“Everything hurts,” he says.
All photos Jamie Scott
As the rest of Australia enjoyed Fathers Day lunch on Sunday, Jamie Mitchell found himself pinned to the bottom of the Indian Ocean, unable to move his arms, pretty sure he’d broken his back and unsure of what would happen next.
10 seconds prior, Mitchell had wheeled his 10’10’’ around and stroked into a thick, heavy, absolute beast of wave at Cow Bombie.
A day prior, he’d been shoved out the door of his Hawaiian home by his girlfriend after debating whether to chase the swell and more importantly, leave his four week old daughter to do it.
“I was right on the fence on this call,” Mitchell said.
“I’ve really grown to love Cow Bombie so I was keen, but unsure as well. Luckily, my girlfriend is super supportive. She put me straight and told me I’d be regretting it if I didn’t go. Most of all it was important for me to see how I’d go leaving my daughter to do this. I wanted to have that feeling and confidence in check before the Hawaiian winter comes along.”
And so it was Mitchell found himself way out to sea on Sunday, alone, ducking and weaving under grey skies while god knows what circled the waters below.
His eye locked on to a thickening dark mass and he did what he always does…went.
“It was one of the waves I’ve been hunting for out there,” Mitchell said.
“I was in a real good position, but it was real steep and late takeoff. I got hung up and inadvertently jumped into in lip and then got sucked over, felt that awful weightlessness and free feel. And when I eventually hit the bottom, I honestly thought I’d broken my back.”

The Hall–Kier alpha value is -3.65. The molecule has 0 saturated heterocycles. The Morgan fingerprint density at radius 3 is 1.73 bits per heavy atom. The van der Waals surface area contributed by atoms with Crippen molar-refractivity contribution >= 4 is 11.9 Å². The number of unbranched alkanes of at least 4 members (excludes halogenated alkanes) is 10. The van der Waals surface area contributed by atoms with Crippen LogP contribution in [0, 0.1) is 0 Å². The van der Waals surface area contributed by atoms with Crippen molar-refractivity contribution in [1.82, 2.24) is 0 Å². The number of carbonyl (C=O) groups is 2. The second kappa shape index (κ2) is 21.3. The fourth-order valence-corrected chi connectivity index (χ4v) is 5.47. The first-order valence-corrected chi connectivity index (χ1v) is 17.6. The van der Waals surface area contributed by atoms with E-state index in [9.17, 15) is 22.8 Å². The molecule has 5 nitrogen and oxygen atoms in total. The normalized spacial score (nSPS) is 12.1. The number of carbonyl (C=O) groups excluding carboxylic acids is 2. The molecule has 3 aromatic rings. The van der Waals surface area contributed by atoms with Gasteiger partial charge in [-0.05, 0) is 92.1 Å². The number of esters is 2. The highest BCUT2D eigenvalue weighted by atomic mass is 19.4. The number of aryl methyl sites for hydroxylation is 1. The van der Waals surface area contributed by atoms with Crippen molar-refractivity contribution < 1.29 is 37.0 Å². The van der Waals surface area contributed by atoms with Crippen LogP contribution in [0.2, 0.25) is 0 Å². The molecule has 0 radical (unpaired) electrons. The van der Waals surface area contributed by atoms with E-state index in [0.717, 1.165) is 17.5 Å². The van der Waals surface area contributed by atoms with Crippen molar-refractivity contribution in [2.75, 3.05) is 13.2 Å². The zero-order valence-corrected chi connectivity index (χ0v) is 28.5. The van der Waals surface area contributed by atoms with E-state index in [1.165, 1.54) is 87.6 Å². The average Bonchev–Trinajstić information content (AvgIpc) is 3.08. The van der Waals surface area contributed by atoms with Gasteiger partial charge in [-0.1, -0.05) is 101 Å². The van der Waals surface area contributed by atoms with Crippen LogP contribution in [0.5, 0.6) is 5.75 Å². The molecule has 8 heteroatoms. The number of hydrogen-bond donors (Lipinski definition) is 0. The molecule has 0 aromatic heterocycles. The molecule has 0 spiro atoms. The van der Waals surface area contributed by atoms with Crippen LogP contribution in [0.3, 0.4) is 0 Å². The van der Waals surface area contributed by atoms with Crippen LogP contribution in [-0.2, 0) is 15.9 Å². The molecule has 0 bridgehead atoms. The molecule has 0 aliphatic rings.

The full force of the deep Indian Ocean swell drove Mitchell straight down to Cow’s cold, dark underbelly and the same indestructible human who survived that god-awful wipeout at Belharra found himself in serious trouble.
“My body went completely numb, I couldn’t move my arms, my ears felt like they were going to pop and I could just feel myself going down deeper,” he says.
“It felt like forever, but eventually the feeling came back to my arms, even then it took a couple swipes before I get to the cord on my vest. I came up seeing stars but luckily I had a mate (Keely Bremmer) doing water safety, even then I had a lot of trouble pulling myself up on the sled.”
And that was that. Despite the drubbing and potential injuries, Mitchell is claiming the trip a worthy one, a way of getting the monkey of his back and leaving him free to move into the Hawaiian winter full of confidence.
Ahead of him lay a four-hour drive to Perth, layover in Sydney before the final leg of the gruelling journey back to Hawaii.
“Everything is really starting to hurt,” Mitchell told Tracks of the as yet unknown extent of his injuries.
“If I’m lucky I might have time to have it looked at in Sydney, otherwise it’ll have to wait till I get home. It’s going to be a long day.”